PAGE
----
The Ladykillers are Somewhat Overrated
A study in Ted Hughes, Frank Lloyd Wright, and Charles Lindbergh

Ted Hughes
If they’re wrapped a little too tightly, an unsprung
coil, a garden hose in any Girl-Next-Door’s or yes
prison yard, any small thing held tortuously aloft
in bell jars or cabined up in Fourth of July wrappers,
they’re gunpowder in a quiet muzzle, any firecracker
that might be a dud, you’ll like that, Ted. Wrap it up.
You’ll take it. Those monarch wings, just pinned,
never spreading on your watch. A little match is
all it takes. Butterflies are stupid things anyway,
blooming out of awkward ugly stages, wormy, short-
lived, and they leave traces on your hands once
you’ve caught them. It’s revenge for the touching, the
residue, that leads you both to the gas, isn’t it? The
killing space, charnel kiln, and just like gunpowder
these traces of flesh will bond to fingers, these
hands garroting groom’s tie, knotting the noose over
your throat, to grace every word Sylvia ever wrote.
They’ll knit your socks, your sleeves, smoothe
your collars with a murderous hand, and breathe,
yawn, take in your other wife with Sylvia’s glass
in her paws, looking at you, your scrawny lines,
mewling discontents, and all, all, will leave you.
Sylvia will leave her children with milk and their
cereal, Ariel having sealed them off from fumes
like ovens or your poems, or the rumors of your
dismal affairs and sordid self-love. Some tape
outside their doors like Passover blood blocked
this all. But your other wife, with Sylvia’s brush
in her hand, her robe cocked over her shoulder,
says of you, Ted, “In bed he smells just like a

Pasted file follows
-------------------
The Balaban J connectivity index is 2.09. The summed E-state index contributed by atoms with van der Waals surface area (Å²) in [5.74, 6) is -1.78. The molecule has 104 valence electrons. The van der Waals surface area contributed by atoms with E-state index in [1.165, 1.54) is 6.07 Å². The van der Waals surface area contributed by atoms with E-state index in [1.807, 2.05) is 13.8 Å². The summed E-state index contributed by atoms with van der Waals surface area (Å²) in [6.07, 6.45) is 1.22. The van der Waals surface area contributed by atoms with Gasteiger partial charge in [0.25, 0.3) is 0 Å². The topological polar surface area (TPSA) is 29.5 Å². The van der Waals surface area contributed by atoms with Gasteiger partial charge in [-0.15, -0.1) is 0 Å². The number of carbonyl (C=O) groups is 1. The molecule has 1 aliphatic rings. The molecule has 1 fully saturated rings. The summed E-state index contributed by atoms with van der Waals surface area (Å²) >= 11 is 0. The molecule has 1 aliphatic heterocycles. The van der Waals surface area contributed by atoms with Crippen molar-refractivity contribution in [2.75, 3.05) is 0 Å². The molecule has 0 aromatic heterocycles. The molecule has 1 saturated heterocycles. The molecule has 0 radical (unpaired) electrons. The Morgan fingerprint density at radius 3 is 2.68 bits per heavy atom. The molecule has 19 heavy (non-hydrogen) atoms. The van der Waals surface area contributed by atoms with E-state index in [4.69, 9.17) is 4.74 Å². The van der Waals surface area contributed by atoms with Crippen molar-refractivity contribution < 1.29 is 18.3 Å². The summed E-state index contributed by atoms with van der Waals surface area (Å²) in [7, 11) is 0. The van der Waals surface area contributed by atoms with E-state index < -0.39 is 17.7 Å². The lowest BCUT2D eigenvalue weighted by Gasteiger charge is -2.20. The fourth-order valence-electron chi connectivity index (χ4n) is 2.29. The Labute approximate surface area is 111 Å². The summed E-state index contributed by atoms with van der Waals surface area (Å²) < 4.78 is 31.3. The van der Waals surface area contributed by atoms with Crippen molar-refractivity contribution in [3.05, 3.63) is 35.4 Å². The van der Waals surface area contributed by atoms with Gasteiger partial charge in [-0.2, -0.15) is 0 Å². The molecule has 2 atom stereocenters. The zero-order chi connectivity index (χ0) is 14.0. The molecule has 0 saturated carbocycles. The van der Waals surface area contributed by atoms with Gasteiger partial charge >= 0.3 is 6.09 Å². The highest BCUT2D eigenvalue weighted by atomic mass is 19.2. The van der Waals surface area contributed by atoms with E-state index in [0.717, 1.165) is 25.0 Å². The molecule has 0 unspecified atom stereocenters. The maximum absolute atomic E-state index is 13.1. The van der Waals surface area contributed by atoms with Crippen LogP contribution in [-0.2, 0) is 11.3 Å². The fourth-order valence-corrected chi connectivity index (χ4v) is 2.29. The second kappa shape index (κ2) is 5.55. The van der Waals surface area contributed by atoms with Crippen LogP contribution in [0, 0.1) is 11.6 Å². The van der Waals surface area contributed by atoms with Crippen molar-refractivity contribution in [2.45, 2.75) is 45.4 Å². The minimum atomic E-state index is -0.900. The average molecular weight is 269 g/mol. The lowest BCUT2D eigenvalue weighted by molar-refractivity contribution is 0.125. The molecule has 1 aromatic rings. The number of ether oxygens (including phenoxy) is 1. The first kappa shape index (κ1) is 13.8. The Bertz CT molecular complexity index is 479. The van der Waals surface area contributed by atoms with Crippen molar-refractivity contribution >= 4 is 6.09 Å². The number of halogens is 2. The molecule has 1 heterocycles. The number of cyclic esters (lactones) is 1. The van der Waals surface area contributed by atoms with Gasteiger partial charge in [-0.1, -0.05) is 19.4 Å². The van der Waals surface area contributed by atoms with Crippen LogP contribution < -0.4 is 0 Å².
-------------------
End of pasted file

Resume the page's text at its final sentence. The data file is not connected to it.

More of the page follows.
butcher.” In your bed, two days after Sylvia died,
this is what-will-be-your-new-bride said. In her
bed, this adhesive works in reverse, pinning her
to earth, your last trinket taken, death’s afterbirth.

Frank LLoyd Wright
You lay all things horizontal, so nothing soars.
The concrete you pour is all break-your-mama’s back
of five squealing children. You couldn’t be bothered
with all these good designs squandered, with her,
with them. You built a vaulted playroom way up top
and moved your own mother in next door, to clapboard
yellow rising those three stories above you, looking
down, like Victorians will do. You shut the kids up like 
caged birds, because good children are seen, never
heard. They see you, though, these kids, provincial oak
pillars of this grim society, original censors, unbending,
demanding, vile, unyielding, spurning your work.
That town, your drafting tool, a harsh writer one day
will call a place of wide avenues and narrow minds.
You will steal from your mentor, take sly sidework,
trace his designs and call them all your own while he
pays the mortgage for your mother to torment your
wife, fomenting grief all along your low-browed roof.
You’ve left them no firewood stored against winter.
When your client at Robie House calls you, miserable
in her marriage, miserable with her drainage, with
a leak over her chair because you, theoretical
engineer, don’t reinforce anything, since truth told, you
take geometry’s clarity for structural stability,
convenience for comfort when it’s all just stiff as hell,
true to form quite curtly say, “Ma’am.  Just move your chair.”
She lived fourteen months there, in your bricked-in
bunker, hunkering down where your forms failed you.
And after many months of spastic construction, your
temper-fits, an ad-man bought it next and died, and then
it went to a man in trade. None lived in it longer than
a decade, in a time when folks did. It passed to rowdy
fraternity men, and then the seminarians prayed to
finish it off. When the wrecking wheel came, you
were 90 and said of your gaping-maw basement, that
subterranean drawbridge to Levittown and the vaunted
doomed American Century, “This goes to show the danger
of entrusting anything spiritual to the clergy.” Well,
they didn’t end you that day, did they? Dorms bloomed
for God’s dowdy clarions right in Mrs. Robie’s backyard,
instead. That’s what prayer’ll get you: a view of
the squat thing we’d all wreck if wrecker could.
What did you ever rightly finish, Frank? Your Robie
is a dismal, low-slung thing on a cooked plain without
light, a prairie of paving stones even then, with no sky